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Sumit Singhal
Sumit Singhal
Sumit Singhal loves modern architecture. He comes from a family of builders who have built more than 20 projects in the last ten years near Delhi in India. He has recently started writing about the architectural projects that catch his imagination.

Örnberget – Spine/Precipice in Stockholm archipelago, Sweden by Petra Gipp Arkitektur

 
November 11th, 2016 by Sumit Singhal

Article source: Petra Gipp Arkitektur

A narrow site high up on a precipice overlooks the inner Stockholm archipelago to the south. It meets a dense row of pine trees to the west and a softer grove of deciduous trees to the east. One enters the site from the north, where a generous staircase mediates the initial steep south-facing slope. The stairs follow a concrete wall that forms the spine of the structure, and lead the visitor downwards between the concrete wall on the one side and a wooden volume on the other. The staircase leaves the visitor at a gap in the concrete wall, providing a glimpse of the garden on the other side. The promenade continues along the closed wall, towards the view and the water, now flanked to the west by the row of pine trees. A second opening in the wall presents the entrance to the house and extends a passage through and across it, into the garden.

Image Courtesy © Åke E:son Lindman

Image Courtesy © Åke E:son Lindman

  • Architects: Petra Gipp Arkitektur (Petra Gipp, Malin Heyman, Marco Nathansohn and Maria Cagnoli)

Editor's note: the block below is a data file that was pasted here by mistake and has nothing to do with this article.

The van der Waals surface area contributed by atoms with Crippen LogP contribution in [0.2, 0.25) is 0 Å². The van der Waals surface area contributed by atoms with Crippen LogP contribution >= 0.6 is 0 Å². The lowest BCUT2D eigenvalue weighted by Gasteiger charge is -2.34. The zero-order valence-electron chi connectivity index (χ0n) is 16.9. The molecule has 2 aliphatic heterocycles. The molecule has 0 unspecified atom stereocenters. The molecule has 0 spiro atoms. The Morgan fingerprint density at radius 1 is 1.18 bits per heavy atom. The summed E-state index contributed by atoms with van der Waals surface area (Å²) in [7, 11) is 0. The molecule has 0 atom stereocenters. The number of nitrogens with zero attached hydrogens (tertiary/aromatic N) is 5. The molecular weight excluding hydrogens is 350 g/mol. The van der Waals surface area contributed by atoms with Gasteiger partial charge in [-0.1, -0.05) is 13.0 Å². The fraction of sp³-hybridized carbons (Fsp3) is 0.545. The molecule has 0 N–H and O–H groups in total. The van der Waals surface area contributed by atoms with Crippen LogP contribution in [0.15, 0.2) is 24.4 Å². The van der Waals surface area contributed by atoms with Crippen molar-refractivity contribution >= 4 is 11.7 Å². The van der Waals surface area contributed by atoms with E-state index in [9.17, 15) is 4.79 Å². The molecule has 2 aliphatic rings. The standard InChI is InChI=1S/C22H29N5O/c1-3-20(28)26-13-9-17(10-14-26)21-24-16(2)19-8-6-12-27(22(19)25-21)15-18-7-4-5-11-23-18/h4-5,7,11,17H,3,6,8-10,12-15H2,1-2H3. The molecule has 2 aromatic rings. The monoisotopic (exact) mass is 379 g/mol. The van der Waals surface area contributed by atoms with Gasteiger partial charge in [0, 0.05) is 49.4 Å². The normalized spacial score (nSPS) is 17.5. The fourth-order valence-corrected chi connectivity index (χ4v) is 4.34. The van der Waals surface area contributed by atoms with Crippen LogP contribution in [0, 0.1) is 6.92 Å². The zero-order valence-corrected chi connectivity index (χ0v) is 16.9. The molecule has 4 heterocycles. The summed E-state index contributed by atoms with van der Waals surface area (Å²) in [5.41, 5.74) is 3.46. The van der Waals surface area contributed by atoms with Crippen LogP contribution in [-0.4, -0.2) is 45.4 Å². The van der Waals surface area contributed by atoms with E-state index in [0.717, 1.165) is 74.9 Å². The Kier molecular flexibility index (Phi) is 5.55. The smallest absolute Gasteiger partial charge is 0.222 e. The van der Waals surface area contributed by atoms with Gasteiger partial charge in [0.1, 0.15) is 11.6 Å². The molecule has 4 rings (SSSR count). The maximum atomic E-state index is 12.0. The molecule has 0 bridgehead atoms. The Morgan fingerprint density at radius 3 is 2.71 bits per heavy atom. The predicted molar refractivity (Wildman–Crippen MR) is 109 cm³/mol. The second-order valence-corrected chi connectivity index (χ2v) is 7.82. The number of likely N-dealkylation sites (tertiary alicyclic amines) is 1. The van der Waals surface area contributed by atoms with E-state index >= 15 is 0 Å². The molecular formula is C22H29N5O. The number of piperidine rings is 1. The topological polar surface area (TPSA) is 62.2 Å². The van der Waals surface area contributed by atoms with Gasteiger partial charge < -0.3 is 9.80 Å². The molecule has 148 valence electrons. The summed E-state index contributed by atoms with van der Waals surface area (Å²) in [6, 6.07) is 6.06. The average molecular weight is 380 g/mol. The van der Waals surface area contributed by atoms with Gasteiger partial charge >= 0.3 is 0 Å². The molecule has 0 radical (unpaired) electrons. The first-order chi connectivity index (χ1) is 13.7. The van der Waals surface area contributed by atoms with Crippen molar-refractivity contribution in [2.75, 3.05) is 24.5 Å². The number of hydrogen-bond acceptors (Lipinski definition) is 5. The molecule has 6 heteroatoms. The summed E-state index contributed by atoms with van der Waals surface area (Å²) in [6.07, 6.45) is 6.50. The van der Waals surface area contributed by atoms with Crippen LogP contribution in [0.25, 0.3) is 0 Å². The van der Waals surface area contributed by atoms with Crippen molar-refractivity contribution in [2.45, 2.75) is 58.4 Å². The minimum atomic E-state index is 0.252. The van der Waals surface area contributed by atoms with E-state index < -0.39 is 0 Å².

• Project: Örnberget – Spine/Precipice
  • Location: Älgö, Stockholm archipelago, Sweden
  • Photography: Åke E:son Lindman
  • Software used: ArchiCAD
  • Structural engineer: Astadien – Johan Sandström
  • Landscape architect: HORN.UGGLA – Maria Horn
  • Project year: 2013-2016

Image Courtesy © Åke E:son Lindman

Image Courtesy © Åke E:son Lindman

Inside the house, the concrete wall winds its way further down the narrow site towards the water, and forms itself into bathrooms, storage space and a fireplace. Gathered around this concrete spine, wooden volumes hover just above the ground. They reach out into the garden, pushing the interior spaces into the cultivated landscape and creating exterior spaces protected from the wind. The interior space of each wooden room reaches upwards out through a skylight.

Image Courtesy © Åke E:son Lindman

Image Courtesy © Åke E:son Lindman

Image Courtesy © Åke E:son Lindman

Image Courtesy © Åke E:son Lindman

Image Courtesy © Åke E:son Lindman

Image Courtesy © Åke E:son Lindman

Image Courtesy © Åke E:son Lindman

Image Courtesy © Åke E:son Lindman

Image Courtesy © Åke E:son Lindman

Image Courtesy © Åke E:son Lindman

Image Courtesy © Åke E:son Lindman

Image Courtesy © Åke E:son Lindman

Image Courtesy © Åke E:son Lindman

Image Courtesy © Åke E:son Lindman

Image Courtesy © Åke E:son Lindman

Image Courtesy © Åke E:son Lindman

Image Courtesy © Petra Gipp Arkitektur

Image Courtesy © Petra Gipp Arkitektur

Image Courtesy © Petra Gipp Arkitektur

Image Courtesy © Petra Gipp Arkitektur

Image Courtesy © Petra Gipp Arkitektur

Image Courtesy © Petra Gipp Arkitektur

Image Courtesy © Petra Gipp Arkitektur

Image Courtesy © Petra Gipp Arkitektur

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Categories: ArchiCAD, House, Residential

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